Table 6: Loss factor for control sample (B1) and UV-A-irradiated oyster mushroom samples at different temperatures (°C).
Table 7: Loss factor for control sample (B1) and UV-C irradiated oyster mushroom samples at different temperatures (°C).

4. Conclusion

(1)Irradiation of mushrooms during growth with UV-A and UV-C light leads to a decrease in storage modulus with increase in temperature with UV-C irradiated samples having a higher decrease than UV-A irradiated samples.(2)Loss modulus and loss factor decrease with respect to control sample for UV-A light irradiation.(3)For UV-C irradiated samples, the loss modulus and loss factor increase with respect to control sample.(4)UV-C light had a greater impact on the mechanical properties of oyster mushrooms compared to UV-A light. These changes in mechanical properties did not affect the quality of the mushroom.

Conflict of Interests

The authors declare that there is no conflict of interests regarding the publication of this paper.

References

  1. P. E. Hockberger, “A history of ultraviolet photobiology for humans, animals and microorganisms,” Photochemistry and Photobiology, vol. 76, no. 6, pp. 561–579, 2002. View at Google Scholar
  2. T. Vízhányó and J. Felföldi, “Enhancing colour differences in images of diseased mushrooms,” Computers and Electronics in Agriculture, vol. 26, no. 2, pp. 187–198, 2000. View at Publisher · View at Google Scholar · View at Scopus
  3. E. González-Fandos, M. Giménez, C. Olarte, S. Sanz, and A. Simón, “Effect of packaging conditions on the growth of micro-organisms and the quality characteristics of fresh mushrooms (Agaricus bisporus) stored at inadequate temperatures,” Journal of Applied Microbiology, vol. 89, no. 4, pp. 624–632, 2000. View at Publisher · View at Google Scholar · View at Scopus
  4. R. Nichol, “Post-harvest physiology and storage,” in The Biology and Technology of Cultivated Mushroom, pp. 195–210, John Wiley and Sons, New York, NY, USA, 1985. View at Google Scholar
  5. T. R. Gormley and C. MacCanna, “Prepackaging and shelf life of mushrooms,” Irish Journal of Agricultural Research, vol. 6, pp. 255–265, 1967. View at Google Scholar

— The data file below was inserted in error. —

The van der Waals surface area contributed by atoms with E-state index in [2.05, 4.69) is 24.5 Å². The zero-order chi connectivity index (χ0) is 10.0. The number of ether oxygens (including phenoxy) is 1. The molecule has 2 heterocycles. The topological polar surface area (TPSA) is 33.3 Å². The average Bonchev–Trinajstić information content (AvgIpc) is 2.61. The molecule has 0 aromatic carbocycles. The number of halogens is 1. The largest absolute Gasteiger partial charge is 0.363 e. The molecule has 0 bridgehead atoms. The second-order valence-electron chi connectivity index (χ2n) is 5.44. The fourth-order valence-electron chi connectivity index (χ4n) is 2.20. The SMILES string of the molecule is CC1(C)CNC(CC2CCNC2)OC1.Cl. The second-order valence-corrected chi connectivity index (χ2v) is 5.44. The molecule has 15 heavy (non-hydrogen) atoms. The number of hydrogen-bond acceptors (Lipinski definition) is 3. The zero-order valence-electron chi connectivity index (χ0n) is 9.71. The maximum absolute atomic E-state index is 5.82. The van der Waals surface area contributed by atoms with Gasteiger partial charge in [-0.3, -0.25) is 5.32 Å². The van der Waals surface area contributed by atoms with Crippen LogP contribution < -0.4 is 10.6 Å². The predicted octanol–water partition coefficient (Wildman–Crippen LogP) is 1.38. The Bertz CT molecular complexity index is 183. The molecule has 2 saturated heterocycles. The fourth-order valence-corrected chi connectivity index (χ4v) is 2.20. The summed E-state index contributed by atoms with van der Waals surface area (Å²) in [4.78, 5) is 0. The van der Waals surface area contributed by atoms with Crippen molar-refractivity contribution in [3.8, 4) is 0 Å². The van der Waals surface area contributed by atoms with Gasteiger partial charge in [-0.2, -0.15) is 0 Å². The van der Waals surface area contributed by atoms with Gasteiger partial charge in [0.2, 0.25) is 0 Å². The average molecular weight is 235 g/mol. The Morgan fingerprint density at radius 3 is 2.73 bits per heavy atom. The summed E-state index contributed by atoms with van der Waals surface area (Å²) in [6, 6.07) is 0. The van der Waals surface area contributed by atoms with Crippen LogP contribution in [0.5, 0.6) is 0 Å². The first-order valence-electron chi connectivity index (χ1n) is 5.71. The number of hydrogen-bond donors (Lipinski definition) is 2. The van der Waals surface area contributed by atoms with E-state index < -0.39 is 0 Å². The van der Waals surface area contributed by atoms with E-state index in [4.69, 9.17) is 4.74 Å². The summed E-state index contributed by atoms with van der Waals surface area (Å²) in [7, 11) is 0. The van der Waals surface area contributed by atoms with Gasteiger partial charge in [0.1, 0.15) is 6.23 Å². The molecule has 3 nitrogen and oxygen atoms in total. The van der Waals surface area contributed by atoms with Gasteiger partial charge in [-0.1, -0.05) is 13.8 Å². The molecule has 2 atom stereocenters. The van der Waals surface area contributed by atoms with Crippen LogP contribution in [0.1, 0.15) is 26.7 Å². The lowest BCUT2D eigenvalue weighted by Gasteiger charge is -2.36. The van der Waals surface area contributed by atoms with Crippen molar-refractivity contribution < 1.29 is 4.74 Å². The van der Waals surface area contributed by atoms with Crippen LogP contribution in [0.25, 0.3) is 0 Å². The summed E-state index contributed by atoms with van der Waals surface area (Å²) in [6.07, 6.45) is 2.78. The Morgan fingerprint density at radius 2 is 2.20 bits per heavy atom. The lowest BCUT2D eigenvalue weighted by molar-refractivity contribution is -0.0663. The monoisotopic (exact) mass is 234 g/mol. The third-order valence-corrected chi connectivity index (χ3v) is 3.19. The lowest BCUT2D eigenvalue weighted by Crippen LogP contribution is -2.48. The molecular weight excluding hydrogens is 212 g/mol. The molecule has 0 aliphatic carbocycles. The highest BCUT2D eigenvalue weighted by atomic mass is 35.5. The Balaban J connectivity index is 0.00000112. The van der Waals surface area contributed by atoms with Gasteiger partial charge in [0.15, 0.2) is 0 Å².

6. T. R. Gormley, “Texture studies on mushrooms,” Journal of Food Technology, vol. 4, pp. 161–169, 1969. View at Google Scholar
  7. A. McGarry and K. S. Burton, “Mechanical properties of the mushroom, Agaricus bisporus,” Mycological Research, vol. 98, no. 2, pp. 241–245, 1994. View at Publisher · View at Google Scholar · View at Scopus
  8. T. B. Nguyen, L. X. Tham, M. Nakaya, and A. Suzuki, “Changes of textural structure of Abalones mushroom fruit bodies cultivated on artificial substrates,” in Proceedings of the International Workshop on Biotechnology in Agriculture, pp. 166–169, Nong Lam University, Ho Chi Minh City, Vietnam, October 2006.
  9. R. B. Beelman, A. Okereke, and B. Guthrie, “Evaluation of textural changes related to Post-harvest quality and shelf life of fresh mushrooms,” in Developments in Crop Science: Cultivation of Edible Fungi, vol. 10, pp. 251–258, Elsevier, Amsterdam, The Netherlands, 1987. View at Google Scholar
  10. P. Roulet, W. M. MacInnes, P. Wuersch, R. M. Sanchez, and A. Raemy, “A comparative study of the retrogradation kinetics of gelatinized wheat starch in gel and powder form using X-rays, differential scanning calorimetry, and dynamic mechanical analysis,” Food Hydrocolloids, vol. 2, no. 5, pp. 381–396, 1988. View at Google Scholar
  11. R. Kramkowski, K. Banasik, and P. Gawlik, “The influence of temperature of freeze-drying process on the mechanical properties of dried mushrooms,” Journal of Polish Agricultural Universities, vol. 4, no. 2, 2001. View at Google Scholar
  12. B. Jerzy, C. Gabriel, and G. Paskalis, “Anisotropy of mechanical properties of mushrooms (Agaricus bisporus),” Polish Society of Agricultural: Engineering, vol. 4, no. 148, pp. 15–23, 2013. View at Google Scholar
  13. G. Jones, D. A. Seamark, D. J. H. Trafford, and H. L. J. Makin, “Vitamin D: cholecalciferol, ergocalciferol, and hydroxylated metabolites,” in Modern Chromatographic Analysis of the Vitamins, A. P. Deleenheer, W. E. Lambert, and M. G. M. Ruyter, Eds., vol. 30 of Chromatographic Science Series, pp. 73–127, Marcel Dekker, New York, NY, USA, 1985. View at Google Scholar